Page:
Freedom fighter Wafa Sultan delivers a powerful new book.
In the immediate aftermath of the 9/11 terrorist attack on the United States, it became abundantly clear to the Western world that there was a new and pernicious nemesis in town. Radical Islamic suicide bombers had jolted us out of our torpor as we confronted the stark and frightening realization that our cherished democratic values, principles, code of ethics and very lifestyle were in existential danger. In order to eradicate the visceral feelings of resentment of Muslims that were ruminating in the psyches of Americans and other westerners; the media, along with those in academic and "politically correct" circles initiated a campaign of "re-education". Extolling the virtues of the religion called Islam, they put forth the notion that Islam is a genuine religion of peace; a religion that places a sacred value on the sanctity of life. We were told that only a few extreme "radical Jihadists" belonging to an obscure organization called Al Qaeda were responsible for tainting and maligning the purity of Islam.
Wafa Sultan, an ex-Muslim dissident from Syria, offers a wholly different take on this sophistical premise in her new book, "A God Who Hates" (St. Martin's Press - 2009) as she portrays a searing portrait of Muslim culture. The subtitle of the book describes Sultan as "the courageous woman who inflamed the Muslim world" as she "speaks out against the evils of Islam." The reader is left with no doubt that Sultan is way more than a doughty and intrepid advocate of the truth, but a woman who is willing to place her life in mortal danger in order to preserve, protect and defend Western civilization as we know it.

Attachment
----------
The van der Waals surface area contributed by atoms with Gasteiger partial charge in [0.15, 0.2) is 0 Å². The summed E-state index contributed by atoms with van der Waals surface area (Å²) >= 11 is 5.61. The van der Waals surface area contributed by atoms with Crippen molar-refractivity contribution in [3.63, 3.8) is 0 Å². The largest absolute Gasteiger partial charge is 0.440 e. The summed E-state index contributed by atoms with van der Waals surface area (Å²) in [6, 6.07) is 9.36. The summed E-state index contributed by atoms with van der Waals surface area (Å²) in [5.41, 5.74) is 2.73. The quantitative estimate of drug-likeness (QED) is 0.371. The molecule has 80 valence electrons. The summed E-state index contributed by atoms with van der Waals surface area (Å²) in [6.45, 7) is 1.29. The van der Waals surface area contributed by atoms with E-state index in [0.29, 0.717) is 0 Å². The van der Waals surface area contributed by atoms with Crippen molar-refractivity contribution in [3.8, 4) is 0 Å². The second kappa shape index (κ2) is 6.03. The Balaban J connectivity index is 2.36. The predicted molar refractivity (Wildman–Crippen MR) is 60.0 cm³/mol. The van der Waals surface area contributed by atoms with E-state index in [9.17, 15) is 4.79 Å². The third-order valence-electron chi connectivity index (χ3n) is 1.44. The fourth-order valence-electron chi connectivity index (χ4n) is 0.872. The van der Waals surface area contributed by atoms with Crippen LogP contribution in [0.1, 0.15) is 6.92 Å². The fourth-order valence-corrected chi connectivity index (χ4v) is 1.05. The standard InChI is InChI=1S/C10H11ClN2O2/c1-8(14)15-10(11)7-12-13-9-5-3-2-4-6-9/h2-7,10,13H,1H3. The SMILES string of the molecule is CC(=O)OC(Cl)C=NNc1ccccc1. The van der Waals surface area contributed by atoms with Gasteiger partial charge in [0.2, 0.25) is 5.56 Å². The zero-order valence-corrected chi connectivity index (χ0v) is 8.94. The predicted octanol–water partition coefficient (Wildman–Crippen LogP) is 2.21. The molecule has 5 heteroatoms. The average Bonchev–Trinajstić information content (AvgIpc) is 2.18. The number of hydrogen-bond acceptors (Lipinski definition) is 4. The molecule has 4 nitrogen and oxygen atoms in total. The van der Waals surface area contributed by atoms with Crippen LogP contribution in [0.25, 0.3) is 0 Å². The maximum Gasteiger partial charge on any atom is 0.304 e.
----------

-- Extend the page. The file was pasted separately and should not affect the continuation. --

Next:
The author raises the narrative to a highly profound level as she essentially reveals that, contrary to popular opinion, it is not a few "radical Jihadists" who are guilty of distorting otherwise warm and fuzzy Islamic precepts, but rather the culprit in engendering this kind of vitriolic hatred and bloodlust is none other than the Koran itself, along with the paradigm of the prophet Muhammad and the "god" known as Allah. She refers to Islam, as "the ogre" as she explores the psychological roots of a nomadic people who invented this religion in order to assuage their own paralyzing fears and overwhelming feelings of desperation and helplessness.
Wafa Sultan knows from whence she speaks. Having grown up in a devoutly Muslim home in Syria, she recalls her very personal stories of the barbarism of Islam and how it impacted on her and her family. Being born female in a Muslim culture that enforces a male hegemony, Sultan recalls the humiliating degradation imposed on her grandmother, mother and sisters who were virtual slaves to their husbands and their fathers. Contempt and loathing for women as inherently inferior beings permeates the Muslim world as is evidenced in today's alarming escalation of "honor murders" in which Muslim men brazenly murder their womenfolk for alleged transgressions of Sharia law.
Women's inhumanity to other women is also discussed here as Sultan tells us of the abusive treatment of daughter-in-laws by their own mother-in-laws who punish them in the same way that they themselves were tormented as young brides. Education for girls and women in Islamic society was sorely lacking and discouraged in order to keep them locked in a permanent state of servility. Their treatment of children is also spotlighted as abusive as the Koran mandates that they mete out corporal punishment to their children who do not pray or adhere to the tenets of Islam.
Sultan herself was fortunate in a sense. She was educated as a physician in Syria and her headstrong, independent nature compelled her to extricate herself from the draconian dictates of an oppressive religion. Moreover, as a physician in Syria she takes note of the glaring inequities of medical care as it pertains to gender. Dr. Sultan viewed Muslim men as anathema but as luck would have it, she met an educated man who respected her. After their marriage they made their way to the United States where she now raises her children and practices medicine in the Los Angeles area.